Laypersons and professional lie detectors differ in biases of credibility judgment. The former are biased toward the truth, whereas the latter are biased toward lies. In an attempt to further understand these differences, the present study focused on the process of credibility
judgment, rather than on its outcome. Forty-nine professionals (27 officers, 11 interrogators, 11 intelligence and secret services agents) and 40 laypersons (students) read an account of an event, and judged the credibility of the narrator; namely, the likelihood that he had actually experienced
the event. Laypersons tended to believe the narrator more than professionals. The two groups also differed from each other in judgmental strategy (heuristic versus systematic) and justification (of either believing or disbelieving the narrator), and in the interpretation of the very same heuristics.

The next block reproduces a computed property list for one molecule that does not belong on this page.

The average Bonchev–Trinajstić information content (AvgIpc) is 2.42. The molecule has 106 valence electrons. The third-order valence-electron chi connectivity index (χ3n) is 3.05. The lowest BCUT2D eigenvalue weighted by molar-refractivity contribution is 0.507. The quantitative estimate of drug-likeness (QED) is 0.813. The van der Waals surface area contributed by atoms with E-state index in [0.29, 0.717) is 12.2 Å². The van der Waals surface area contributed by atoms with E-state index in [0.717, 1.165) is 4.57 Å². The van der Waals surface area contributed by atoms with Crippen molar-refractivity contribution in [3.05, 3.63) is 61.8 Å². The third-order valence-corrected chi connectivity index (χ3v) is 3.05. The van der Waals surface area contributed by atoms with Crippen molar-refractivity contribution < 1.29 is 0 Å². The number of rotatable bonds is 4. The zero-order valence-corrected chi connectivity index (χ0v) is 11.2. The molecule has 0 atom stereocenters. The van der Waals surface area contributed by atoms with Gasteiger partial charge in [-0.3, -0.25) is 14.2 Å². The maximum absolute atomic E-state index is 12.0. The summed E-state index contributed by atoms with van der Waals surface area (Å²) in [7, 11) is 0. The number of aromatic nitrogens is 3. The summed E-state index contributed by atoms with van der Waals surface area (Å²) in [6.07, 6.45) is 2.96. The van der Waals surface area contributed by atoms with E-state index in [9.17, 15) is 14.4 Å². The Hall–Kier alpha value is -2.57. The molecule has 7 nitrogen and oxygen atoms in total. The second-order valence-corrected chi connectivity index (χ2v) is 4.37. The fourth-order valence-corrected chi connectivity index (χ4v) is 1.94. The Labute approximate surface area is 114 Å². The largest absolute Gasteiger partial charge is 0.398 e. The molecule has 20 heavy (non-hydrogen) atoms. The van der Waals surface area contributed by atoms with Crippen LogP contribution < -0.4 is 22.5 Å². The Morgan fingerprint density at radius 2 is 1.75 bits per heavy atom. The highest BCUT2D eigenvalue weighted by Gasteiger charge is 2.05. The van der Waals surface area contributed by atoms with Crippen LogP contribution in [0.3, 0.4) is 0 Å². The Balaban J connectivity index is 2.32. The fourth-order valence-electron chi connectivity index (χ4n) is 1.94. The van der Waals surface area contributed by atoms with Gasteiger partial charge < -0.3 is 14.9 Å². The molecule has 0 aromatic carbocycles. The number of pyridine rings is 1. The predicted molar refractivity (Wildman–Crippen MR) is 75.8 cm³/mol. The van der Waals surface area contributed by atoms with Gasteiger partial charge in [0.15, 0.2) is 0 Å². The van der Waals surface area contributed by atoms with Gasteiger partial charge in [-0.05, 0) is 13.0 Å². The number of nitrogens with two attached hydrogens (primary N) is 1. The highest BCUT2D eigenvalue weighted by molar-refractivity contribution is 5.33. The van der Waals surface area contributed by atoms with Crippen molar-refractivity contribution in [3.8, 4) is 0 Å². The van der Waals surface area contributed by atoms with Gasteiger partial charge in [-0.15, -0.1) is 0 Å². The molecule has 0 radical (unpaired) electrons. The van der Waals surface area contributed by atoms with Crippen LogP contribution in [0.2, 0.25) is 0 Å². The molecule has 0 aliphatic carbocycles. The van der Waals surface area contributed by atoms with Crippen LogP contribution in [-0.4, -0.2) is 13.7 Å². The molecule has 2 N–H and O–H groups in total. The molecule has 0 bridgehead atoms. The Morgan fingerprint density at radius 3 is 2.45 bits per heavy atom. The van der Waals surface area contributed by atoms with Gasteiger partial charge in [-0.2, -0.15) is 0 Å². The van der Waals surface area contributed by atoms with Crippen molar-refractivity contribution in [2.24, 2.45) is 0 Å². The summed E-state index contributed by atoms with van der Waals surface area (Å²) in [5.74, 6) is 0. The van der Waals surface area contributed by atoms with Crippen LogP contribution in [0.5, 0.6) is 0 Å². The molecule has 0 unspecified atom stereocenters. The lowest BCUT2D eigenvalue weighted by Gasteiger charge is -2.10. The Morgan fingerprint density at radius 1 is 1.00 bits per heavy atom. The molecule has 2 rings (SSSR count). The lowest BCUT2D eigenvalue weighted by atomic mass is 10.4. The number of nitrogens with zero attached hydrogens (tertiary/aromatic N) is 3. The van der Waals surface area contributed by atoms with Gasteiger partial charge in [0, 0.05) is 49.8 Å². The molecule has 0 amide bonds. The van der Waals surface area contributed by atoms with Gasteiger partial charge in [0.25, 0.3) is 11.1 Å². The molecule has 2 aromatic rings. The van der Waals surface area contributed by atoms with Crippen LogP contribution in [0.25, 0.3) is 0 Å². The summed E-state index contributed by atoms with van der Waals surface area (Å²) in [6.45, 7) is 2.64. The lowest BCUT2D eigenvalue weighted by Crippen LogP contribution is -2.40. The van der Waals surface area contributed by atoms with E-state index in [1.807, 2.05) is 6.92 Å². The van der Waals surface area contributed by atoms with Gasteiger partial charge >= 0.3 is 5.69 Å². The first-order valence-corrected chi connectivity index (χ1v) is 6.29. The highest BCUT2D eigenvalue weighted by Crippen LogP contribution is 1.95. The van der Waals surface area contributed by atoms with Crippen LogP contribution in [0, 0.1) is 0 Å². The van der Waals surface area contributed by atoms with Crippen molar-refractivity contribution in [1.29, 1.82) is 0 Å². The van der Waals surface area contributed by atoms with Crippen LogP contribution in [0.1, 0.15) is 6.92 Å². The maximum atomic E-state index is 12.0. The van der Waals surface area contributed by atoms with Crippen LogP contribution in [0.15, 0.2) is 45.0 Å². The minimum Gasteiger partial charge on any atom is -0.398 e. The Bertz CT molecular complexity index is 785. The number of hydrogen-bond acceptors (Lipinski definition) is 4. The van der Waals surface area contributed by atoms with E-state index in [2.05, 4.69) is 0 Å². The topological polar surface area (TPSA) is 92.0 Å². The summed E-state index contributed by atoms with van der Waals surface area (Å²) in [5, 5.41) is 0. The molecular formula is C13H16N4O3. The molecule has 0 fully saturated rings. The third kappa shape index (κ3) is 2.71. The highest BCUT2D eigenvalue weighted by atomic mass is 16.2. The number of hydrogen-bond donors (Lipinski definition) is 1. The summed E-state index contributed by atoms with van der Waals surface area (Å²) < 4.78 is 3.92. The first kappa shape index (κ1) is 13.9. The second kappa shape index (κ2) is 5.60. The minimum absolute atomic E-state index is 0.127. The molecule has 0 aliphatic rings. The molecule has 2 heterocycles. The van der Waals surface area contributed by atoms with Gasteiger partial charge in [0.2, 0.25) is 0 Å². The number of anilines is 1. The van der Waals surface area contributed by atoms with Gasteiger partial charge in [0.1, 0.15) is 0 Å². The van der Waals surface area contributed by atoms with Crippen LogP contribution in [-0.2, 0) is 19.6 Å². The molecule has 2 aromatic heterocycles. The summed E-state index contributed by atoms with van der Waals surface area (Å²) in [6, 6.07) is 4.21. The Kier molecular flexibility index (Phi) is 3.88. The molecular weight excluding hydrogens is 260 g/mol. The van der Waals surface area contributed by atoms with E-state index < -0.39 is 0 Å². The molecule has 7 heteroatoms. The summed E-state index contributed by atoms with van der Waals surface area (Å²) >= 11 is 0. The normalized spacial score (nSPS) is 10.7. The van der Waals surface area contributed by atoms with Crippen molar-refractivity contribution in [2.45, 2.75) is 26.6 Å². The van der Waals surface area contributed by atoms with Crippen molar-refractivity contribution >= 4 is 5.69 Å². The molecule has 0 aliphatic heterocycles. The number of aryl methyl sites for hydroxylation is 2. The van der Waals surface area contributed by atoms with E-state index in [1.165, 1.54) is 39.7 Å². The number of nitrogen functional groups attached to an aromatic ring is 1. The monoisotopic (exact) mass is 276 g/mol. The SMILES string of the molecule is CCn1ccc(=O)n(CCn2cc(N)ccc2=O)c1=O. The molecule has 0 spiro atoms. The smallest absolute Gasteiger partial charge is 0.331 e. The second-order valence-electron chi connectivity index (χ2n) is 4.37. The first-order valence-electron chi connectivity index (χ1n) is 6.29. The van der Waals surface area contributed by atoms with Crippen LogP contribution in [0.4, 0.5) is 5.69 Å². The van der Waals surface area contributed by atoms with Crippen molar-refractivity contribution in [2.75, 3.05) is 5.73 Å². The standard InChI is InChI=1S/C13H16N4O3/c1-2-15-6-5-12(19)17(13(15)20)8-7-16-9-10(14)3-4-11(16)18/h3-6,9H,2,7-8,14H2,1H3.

Overall, the data showed that in credibility judgment laypersons and professionals process information differently: analyzing the very same statement, the former tended to consider it as true, whereas the latter tended to consider it as false. These data may partially account for the observed
biases in credibility judgment of laypersons and professionals.